Is my boss liable for my property?

UPDATED: Sep 30, 2022

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Is my boss liable for my property?

My employer refuses to supply me with the
appropriate equipment for work. Therefore I
have my personal equipment that I use on the
job to finish an otherwise impossible task.
We recently were traveling for work in
Florida when our van was broken in to and
some of our bags were stolen, which had my
personal equipment that in them. We were
ableating to have the company insurance
reimburse me for the devalued amount of what
the equipment cost. However, shortly after
management sent out a company wide email
stating that they are no longer responsible
for any personal belongings that may be lost
stolen or broken while on site or at work. I
am a w2 employee, can my employer do this?

Asked on April 23, 2016 under Employment Labor Law, Illinois


SJZ, Member, New York Bar / FreeAdvice Contributing Attorney

Answered 6 years ago | Contributor

Yes, they can do this: your employer is not your insurer, and is not liable for the loss, theft, or destruction of your personal property, even if you brought it in for work, unless the employer is itself at fault (e.g. the employer torched the van for insurance, and your belongings were destroyed along with the van--in that case, they'd be liable; or if owner of the company stole your property, then he and/or the company would be liable). But this seems like a case where a 3rd party (some other person) stole your belongings, and the employer is not liable for that. If you have your own renter's or homeowner's or other insurance policy, you may be able to claim under it; if not, in the future, if you have valuable equipment, make sure to insure it.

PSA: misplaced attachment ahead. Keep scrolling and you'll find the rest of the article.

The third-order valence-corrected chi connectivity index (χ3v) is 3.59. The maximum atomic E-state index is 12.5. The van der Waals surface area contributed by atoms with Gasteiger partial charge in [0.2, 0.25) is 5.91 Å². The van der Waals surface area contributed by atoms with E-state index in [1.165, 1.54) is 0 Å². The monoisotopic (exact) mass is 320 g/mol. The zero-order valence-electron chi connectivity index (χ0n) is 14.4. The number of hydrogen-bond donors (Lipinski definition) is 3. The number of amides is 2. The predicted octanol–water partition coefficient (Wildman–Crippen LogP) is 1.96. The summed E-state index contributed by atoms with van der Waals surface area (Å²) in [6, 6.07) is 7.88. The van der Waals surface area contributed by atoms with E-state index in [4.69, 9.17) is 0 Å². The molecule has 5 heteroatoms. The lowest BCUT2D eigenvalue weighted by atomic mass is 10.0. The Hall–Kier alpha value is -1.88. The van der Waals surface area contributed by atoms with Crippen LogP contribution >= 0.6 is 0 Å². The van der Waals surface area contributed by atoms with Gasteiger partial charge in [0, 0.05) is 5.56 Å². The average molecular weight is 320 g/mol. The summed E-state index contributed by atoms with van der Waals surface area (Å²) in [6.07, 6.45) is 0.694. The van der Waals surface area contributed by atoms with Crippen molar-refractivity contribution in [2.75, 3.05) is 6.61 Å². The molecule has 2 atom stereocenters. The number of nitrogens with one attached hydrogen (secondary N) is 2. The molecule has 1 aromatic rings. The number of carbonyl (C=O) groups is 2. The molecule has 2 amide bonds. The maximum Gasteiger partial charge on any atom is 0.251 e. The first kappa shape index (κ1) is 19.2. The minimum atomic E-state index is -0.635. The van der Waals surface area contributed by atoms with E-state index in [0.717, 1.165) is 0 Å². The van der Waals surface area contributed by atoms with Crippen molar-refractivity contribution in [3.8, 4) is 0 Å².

IMPORTANT NOTICE: The Answer(s) provided above are for general information only. The attorney providing the answer was not serving as the attorney for the person submitting the question or in any attorney-client relationship with such person. Laws may vary from state to state, and sometimes change. Tiny variations in the facts, or a fact not set forth in a question, often can change a legal outcome or an attorney's conclusion. Although has verified the attorney was admitted to practice law in at least one jurisdiction, he or she may not be authorized to practice law in the jurisdiction referred to in the question, nor is he or she necessarily experienced in the area of the law involved. Unlike the information in the Answer(s) above, upon which you should NOT rely, for personal advice you can rely upon we suggest you retain an attorney to represent you.

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